Deadeye

Established Member
Joined
21 Aug 2017
Messages
631
Reaction score
75
Location
Buckinghamshire
From a few squirts of lube on your table saw trunnions? Really, that’s more of a theoretical risk than anything to be actually worried about. The kind of fairy tale that convinces inexperienced woodworkers to part with silly money for fancy “trunnion oil” that will improve everything by 376%. Just keep it simple and you won’t go far wrong.
I said "be careful not to"; are you saying that he shouldn't take care not to contaminate?
 

wcndave

Established Member
Joined
5 Oct 2008
Messages
1,120
Reaction score
4
Location
Truden, Italy
Play nicely everyone ;-)

You can see from the pictures, I've got the top off my table, which means the main top, the sliding table, the right wing, and the extension wing are all off. (I think the total width of top is about 1.8m of mostly cast iron). So there's no risk of contamination. Also plan to wax the top before next use.

Thanks all, been helpful!
 

memzey

Established Member
Joined
8 Apr 2013
Messages
1,753
Reaction score
11
Location
St. Albans
I said "be careful not to"; are you saying that he shouldn't take care not to contaminate?
Just keep it simple and you won't go far wrong. As long as you are actually aiming for your trunnions and not the top or, indeed the stock you are going to finish, you won't have problems and therefore don't need to complicate matters more than that.
 

memzey

Established Member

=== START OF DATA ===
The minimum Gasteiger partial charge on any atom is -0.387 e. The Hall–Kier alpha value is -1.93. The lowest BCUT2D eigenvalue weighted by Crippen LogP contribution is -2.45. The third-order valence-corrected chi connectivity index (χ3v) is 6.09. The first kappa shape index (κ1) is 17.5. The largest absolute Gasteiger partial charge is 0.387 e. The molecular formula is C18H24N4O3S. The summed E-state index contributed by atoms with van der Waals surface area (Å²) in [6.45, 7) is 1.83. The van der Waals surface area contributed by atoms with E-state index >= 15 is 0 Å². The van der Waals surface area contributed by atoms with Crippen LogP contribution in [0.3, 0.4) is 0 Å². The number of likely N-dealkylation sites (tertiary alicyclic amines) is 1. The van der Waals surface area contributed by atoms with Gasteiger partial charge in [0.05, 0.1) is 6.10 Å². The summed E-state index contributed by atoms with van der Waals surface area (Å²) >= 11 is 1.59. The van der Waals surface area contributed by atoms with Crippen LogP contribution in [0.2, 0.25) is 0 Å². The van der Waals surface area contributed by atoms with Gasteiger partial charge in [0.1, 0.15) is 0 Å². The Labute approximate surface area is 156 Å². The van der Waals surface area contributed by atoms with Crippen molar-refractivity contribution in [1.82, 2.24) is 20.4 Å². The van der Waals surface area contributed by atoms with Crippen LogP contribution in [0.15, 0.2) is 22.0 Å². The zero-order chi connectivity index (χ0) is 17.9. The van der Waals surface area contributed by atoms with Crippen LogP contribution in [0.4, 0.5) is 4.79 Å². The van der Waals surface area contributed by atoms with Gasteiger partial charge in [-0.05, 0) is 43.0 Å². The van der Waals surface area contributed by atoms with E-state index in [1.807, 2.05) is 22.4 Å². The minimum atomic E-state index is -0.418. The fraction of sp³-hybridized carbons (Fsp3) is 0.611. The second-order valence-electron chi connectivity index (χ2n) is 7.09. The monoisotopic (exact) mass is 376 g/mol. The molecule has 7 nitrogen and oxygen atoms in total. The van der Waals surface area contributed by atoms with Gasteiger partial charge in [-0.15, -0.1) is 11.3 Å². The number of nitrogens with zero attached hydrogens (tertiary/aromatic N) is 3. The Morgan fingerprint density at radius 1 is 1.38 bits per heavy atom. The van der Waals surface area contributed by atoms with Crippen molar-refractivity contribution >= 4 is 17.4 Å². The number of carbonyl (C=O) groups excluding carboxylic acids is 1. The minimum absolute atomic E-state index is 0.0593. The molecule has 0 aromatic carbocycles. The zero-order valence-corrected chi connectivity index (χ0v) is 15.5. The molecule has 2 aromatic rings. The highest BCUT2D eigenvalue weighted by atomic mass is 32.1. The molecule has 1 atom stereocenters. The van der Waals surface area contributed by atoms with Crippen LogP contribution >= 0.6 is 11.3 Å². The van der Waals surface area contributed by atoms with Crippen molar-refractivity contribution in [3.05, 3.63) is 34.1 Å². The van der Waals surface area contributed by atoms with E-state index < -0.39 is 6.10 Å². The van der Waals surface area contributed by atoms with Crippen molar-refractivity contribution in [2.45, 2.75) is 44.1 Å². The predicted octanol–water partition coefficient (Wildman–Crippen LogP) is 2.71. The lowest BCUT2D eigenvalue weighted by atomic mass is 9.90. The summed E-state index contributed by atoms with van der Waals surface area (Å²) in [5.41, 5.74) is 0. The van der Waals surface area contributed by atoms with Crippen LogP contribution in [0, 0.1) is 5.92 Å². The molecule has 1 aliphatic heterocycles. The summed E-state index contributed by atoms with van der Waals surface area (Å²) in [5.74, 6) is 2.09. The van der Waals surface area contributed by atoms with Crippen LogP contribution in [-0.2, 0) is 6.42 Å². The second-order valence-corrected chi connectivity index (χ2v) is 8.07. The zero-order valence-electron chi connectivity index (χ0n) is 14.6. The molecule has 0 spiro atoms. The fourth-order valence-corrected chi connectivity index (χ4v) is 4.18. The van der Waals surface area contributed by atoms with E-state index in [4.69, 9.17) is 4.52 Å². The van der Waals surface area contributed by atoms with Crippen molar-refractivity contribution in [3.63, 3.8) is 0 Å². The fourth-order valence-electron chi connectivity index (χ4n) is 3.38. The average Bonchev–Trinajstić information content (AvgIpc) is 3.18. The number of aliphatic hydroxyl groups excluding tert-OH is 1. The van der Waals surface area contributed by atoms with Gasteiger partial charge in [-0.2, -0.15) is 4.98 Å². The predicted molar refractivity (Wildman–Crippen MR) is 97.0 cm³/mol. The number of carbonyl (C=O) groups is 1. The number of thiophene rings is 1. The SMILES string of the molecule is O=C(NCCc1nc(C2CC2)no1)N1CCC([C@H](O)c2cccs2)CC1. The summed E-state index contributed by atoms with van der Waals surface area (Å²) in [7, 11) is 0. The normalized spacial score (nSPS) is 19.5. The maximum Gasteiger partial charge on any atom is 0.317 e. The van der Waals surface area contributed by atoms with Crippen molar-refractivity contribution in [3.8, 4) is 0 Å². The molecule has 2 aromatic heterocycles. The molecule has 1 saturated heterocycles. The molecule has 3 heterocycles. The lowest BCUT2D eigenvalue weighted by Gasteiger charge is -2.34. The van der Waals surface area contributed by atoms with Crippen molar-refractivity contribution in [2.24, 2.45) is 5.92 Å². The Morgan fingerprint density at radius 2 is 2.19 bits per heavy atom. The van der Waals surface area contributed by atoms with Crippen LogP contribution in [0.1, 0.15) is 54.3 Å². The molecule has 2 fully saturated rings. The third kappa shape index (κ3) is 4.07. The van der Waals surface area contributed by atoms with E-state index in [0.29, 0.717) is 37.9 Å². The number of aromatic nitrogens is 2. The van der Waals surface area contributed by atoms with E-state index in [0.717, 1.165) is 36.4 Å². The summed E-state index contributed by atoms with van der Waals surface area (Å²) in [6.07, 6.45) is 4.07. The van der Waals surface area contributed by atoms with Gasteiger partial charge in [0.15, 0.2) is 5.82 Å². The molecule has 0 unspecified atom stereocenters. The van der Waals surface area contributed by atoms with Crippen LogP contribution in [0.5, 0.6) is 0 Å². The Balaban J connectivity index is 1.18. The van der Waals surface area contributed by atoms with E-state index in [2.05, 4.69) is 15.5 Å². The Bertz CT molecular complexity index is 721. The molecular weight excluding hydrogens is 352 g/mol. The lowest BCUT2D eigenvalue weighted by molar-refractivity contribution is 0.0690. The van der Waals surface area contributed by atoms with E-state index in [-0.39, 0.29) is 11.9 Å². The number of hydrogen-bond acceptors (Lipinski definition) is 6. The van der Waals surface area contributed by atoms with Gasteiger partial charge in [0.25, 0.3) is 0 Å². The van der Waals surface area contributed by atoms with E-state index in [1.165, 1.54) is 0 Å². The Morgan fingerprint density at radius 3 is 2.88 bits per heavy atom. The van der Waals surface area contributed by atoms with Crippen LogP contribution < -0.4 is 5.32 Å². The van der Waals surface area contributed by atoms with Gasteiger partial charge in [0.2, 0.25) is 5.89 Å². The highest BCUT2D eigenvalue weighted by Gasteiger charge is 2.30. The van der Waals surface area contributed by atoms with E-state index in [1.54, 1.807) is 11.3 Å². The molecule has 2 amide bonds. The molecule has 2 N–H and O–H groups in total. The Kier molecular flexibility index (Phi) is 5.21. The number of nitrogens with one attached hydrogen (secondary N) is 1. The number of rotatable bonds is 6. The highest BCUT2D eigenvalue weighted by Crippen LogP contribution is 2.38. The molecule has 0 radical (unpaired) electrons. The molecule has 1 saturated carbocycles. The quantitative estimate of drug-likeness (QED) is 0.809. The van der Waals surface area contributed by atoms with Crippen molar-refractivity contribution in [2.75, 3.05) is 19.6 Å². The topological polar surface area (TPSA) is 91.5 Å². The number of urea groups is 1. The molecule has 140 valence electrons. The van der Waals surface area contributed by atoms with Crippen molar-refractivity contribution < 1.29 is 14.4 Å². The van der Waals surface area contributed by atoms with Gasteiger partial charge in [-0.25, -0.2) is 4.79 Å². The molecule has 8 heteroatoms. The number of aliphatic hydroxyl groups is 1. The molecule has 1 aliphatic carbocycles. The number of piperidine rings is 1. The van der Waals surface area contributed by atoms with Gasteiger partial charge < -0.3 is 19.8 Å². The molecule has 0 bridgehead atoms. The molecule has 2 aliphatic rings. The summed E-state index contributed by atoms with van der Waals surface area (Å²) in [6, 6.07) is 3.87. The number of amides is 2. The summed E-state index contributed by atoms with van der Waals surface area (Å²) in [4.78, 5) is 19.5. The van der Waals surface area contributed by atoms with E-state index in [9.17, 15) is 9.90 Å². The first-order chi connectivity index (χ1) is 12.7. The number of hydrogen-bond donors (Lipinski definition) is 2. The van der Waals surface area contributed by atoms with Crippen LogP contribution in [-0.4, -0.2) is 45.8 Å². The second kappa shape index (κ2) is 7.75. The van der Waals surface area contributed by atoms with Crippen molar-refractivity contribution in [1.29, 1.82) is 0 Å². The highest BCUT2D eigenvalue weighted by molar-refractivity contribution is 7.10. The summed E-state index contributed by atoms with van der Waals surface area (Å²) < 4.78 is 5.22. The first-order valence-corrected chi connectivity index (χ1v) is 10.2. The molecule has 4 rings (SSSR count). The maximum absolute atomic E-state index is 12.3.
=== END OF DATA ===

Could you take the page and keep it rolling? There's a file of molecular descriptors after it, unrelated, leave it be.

Joined
8 Apr 2013
Messages
1,753
Reaction score
11
Location
St. Albans
Play nicely everyone ;-)

You can see from the pictures, I've got the top off my table, which means the main top, the sliding table, the right wing, and the extension wing are all off. (I think the total width of top is about 1.8m of mostly cast iron). So there's no risk of contamination. Also plan to wax the top before next use.

Thanks all, been helpful!
I have found that waxing the top is very helpful in getting the stock to slide freely. I just squiggle over the cast iron top and fence (don't forget the fence) with the end of a candle. This works a treat for me but if you have rust issues in your workshop you might be better advised to wax the lot.
 

wcndave

Established Member
Joined
5 Oct 2008
Messages
1,120
Reaction score
4
Location
Truden, Italy
I have found that waxing the top is very helpful in getting the stock to slide freely. I just squiggle over the cast iron top and fence (don't forget the fence) with the end of a candle. This works a treat for me but if you have rust issues in your workshop you might be better advised to wax the lot.
I'm using some SHIELD TECHNOLOGY PROTECTOOL WAX.
I've never had a problem with stock sliding, this is only for rust prevention.

Only problem is, spreading it now is quite hard, it's now 8 deg in the shop!
 

memzey

Established Member
Joined
8 Apr 2013
Messages
1,753
Reaction score
11
Location
St. Albans
I have some Shield technology stuff for preventing rust and used to use it in my old shed which was damp and promoted rust quite a bit. I haven't needed it in the past few years but I recall it was good stuff. The one I had was a thin liquid that came in a tin and left a hazy finish on metals before buffing it off.

In my workshop, ensuring stock slides freely across surfaces is useful habit WRT the table saw but an absolute must when it comes to the thicknesser beds on my PT. These benefit from the wax squiggle more than any other tool/machine I currently have.
 
Top